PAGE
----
Americans' eating habits are full of contradictions. We are aware of the health risks of certain foods and have cut our consumption of the most obvious ones. But we are still eating too much fat, too much cholesterol and too much sugar. Are we simply cheating, or are we genuinely confused about what we should eat? The problem may be as much with the way we live as with what we eat.
After centuries of struggling to place the symbols of affluence on the table, Americans are being told that their bodies cannot survive a rich man's diet. The ideal diet, medical experts say today, would be closer to that of our caveman ancestors—heavy on plant food with occasional infusions of lean meat.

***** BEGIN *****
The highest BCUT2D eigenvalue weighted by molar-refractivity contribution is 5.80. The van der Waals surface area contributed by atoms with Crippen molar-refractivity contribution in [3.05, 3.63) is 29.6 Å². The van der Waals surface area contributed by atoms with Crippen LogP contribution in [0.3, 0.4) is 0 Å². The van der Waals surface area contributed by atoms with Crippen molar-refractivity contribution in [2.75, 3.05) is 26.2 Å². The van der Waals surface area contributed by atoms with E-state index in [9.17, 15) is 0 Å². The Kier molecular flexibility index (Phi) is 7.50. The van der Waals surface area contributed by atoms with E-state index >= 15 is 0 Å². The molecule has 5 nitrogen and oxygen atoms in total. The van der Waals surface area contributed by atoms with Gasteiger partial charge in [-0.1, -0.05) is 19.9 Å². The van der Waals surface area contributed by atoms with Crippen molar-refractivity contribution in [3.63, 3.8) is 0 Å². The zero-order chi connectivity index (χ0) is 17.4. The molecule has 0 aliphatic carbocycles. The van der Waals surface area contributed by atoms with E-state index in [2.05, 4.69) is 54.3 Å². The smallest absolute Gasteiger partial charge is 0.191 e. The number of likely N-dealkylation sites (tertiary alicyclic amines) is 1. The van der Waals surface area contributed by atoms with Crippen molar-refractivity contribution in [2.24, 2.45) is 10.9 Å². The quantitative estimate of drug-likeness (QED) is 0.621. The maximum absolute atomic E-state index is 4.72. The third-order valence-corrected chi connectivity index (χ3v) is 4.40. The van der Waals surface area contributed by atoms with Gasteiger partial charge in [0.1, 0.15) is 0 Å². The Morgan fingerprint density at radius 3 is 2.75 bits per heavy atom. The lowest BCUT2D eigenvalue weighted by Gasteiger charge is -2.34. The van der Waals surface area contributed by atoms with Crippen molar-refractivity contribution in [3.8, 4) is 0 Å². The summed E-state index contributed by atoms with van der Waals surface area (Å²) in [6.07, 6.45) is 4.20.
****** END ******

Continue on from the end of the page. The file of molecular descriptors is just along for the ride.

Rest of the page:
Consumer surveys show that many Americans are aware of the health risks of fat, cholesterol and sugar. Concerned consumers even say they are cutting back on the most obvious sources of fat and sugar, such as red meat and desserts. But often the diets of those who say they are cutting back are no different from those who say they have made no changes. Although some changes in American eating habits seem in line with health recommendations, others stand out as stark contradictions. Dove Bars, which contain double the butterfat of traditional ice creams, compete with yogurt as one of the fastest growing food products in the nation.